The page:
Lawrence R. Klein, 93, who correctly forecast, unlike many economists in the mid 1940s, America's economic boom after World War II and who was awarded the 1980 Nobel in economic science for developing statistical models that are used to analyze and predict global economic trends, died Oct. 20 in Gladwyne, Pa. "Few, if any, research workers in the empirical field of economic science have had so many successors and such a large impact as Lawrence Klein," the Nobel committee wrote in awarding him the prize.
Mark Brandon Read, 58, a notorious Australian criminal and self-described "murdering maggot" who spun tales from his violent history into a successful comedy routine and 10 top-selling books, including one illustrated for children, died of liver cancer Oct. 9 in Melbourne.
Oscar Hijuelos, 62, a Cuban-American who won the Pulitzer Prize with his best-selling 1989 novel The Mambo Kings Play Songs of Love, about the sensuous world of Cuban musicians in mid century New York, died of a heart attack Oct. 12 in Manhattan. His work often captured the loss and triumphs of the Cuban immigrant experience.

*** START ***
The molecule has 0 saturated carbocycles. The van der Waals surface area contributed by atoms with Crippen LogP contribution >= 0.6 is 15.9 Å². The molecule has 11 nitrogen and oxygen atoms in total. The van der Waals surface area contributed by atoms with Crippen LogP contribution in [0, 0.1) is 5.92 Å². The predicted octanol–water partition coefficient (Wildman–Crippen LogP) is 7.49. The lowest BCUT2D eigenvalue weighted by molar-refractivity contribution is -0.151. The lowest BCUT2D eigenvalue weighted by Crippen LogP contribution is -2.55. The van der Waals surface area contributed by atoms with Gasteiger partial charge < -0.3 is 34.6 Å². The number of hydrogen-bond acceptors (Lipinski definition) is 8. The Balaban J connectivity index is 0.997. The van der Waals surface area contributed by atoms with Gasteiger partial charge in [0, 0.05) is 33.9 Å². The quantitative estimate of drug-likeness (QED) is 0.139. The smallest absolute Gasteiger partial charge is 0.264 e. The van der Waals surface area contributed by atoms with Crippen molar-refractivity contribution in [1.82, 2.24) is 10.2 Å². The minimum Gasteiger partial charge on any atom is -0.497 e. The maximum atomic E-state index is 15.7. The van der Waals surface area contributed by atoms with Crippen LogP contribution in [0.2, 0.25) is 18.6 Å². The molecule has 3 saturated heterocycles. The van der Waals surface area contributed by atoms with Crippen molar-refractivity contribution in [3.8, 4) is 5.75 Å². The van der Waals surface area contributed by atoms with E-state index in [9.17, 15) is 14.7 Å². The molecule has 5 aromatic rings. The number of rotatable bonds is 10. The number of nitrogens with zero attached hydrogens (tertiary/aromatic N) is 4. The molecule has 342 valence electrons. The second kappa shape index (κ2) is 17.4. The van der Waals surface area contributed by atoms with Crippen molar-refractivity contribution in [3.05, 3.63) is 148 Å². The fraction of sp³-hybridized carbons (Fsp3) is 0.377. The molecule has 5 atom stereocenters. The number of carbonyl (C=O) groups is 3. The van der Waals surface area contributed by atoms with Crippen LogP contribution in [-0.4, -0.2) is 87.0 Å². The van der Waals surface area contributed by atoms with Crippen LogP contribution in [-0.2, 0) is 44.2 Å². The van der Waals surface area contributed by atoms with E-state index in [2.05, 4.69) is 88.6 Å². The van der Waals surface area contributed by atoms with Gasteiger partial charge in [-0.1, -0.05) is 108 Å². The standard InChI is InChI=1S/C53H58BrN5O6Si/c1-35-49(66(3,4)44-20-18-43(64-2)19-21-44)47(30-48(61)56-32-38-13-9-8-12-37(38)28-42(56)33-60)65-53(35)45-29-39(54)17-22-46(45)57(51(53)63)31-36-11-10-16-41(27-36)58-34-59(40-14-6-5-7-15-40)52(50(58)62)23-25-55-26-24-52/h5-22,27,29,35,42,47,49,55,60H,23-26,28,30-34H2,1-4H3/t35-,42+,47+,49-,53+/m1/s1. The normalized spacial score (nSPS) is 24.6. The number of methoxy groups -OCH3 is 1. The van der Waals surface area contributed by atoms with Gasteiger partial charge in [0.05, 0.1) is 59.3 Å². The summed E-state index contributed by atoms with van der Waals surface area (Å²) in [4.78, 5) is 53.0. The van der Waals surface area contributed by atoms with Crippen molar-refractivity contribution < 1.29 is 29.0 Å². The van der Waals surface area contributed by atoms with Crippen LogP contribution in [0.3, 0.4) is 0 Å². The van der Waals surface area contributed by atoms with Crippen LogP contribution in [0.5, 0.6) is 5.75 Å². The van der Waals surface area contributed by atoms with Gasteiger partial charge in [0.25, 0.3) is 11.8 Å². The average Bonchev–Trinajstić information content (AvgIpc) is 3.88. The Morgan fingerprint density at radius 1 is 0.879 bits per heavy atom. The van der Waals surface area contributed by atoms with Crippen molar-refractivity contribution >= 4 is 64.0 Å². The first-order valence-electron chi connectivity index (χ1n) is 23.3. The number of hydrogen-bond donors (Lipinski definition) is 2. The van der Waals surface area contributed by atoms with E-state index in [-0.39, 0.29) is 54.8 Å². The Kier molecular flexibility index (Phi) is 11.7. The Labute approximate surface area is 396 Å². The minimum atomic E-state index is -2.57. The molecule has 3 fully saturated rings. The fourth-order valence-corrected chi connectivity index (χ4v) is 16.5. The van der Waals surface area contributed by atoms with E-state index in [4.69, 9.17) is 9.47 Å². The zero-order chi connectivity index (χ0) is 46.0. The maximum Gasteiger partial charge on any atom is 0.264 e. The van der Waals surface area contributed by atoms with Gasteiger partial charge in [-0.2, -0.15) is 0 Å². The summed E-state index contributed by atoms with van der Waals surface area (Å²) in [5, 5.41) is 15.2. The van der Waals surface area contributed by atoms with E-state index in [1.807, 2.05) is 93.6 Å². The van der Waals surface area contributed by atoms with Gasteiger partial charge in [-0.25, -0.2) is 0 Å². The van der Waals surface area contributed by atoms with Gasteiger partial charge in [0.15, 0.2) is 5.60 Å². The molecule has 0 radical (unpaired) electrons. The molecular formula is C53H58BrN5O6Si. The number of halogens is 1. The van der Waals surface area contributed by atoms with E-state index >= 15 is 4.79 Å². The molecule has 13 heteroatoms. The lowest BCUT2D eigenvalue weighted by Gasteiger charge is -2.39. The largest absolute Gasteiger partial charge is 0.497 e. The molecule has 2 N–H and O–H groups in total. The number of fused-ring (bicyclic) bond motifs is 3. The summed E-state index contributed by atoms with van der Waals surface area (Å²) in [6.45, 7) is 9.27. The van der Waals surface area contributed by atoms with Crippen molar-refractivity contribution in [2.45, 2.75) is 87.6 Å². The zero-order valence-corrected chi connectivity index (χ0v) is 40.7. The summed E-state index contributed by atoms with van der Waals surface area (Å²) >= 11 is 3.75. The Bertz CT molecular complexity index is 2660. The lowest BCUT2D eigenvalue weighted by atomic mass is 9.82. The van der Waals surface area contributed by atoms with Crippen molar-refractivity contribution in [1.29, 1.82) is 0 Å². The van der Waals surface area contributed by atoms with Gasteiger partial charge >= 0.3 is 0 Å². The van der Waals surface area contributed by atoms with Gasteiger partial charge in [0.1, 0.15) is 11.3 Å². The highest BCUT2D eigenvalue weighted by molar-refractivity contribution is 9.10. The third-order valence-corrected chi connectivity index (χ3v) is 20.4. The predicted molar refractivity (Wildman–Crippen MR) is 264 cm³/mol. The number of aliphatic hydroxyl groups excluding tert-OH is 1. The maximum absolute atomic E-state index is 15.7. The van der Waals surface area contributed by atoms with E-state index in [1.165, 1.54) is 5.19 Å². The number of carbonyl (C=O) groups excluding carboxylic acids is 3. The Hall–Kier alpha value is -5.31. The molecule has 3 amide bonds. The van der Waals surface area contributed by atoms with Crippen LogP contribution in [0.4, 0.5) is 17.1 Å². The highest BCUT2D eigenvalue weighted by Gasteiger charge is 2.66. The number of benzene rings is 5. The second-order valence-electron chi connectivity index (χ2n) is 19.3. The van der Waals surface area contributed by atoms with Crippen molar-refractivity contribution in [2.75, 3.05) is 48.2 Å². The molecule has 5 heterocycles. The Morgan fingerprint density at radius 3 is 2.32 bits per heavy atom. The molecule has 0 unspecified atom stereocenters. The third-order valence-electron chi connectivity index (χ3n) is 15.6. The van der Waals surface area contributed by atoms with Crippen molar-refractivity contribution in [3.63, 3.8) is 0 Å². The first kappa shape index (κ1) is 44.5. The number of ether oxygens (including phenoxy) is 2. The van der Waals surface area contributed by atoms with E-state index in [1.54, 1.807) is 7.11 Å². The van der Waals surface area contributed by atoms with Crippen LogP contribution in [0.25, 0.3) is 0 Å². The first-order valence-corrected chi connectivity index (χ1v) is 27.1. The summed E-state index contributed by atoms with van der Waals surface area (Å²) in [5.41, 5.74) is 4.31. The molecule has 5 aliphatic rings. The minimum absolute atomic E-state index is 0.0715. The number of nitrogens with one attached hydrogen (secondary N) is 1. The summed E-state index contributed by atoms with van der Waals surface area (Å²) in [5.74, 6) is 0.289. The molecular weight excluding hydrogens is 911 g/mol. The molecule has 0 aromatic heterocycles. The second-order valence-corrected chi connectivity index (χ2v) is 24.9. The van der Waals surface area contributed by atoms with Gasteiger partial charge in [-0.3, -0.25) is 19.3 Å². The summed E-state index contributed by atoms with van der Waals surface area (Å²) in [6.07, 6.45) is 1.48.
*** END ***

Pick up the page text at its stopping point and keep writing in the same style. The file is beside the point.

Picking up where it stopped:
Anthony Caro, 89, a pre-eminent artist of the postwar era who created a new language for abstract sculpture in the 1960s with brightly colored, horizontal assemblages of welded steel that seemed choreographed as much as constructed, died of a heart attack Wednesday in London. "In all of modern art there have only been a handful of truly great sculptors, and Anthony Caro is one of them," said Michael Fried, a professor of art history at Johns Hopkins University.
Lou Scheimer, 84, who founded the Filmation animation studio that became a Saturday-morning cartoon powerhouse with characters such as Fat Albert, He-Man and the Archies, died of Parkinson's disease Oct. 17 in Los Angeles. Filmation was among the first studios to make minority characters mainstays of the cartoon landscape.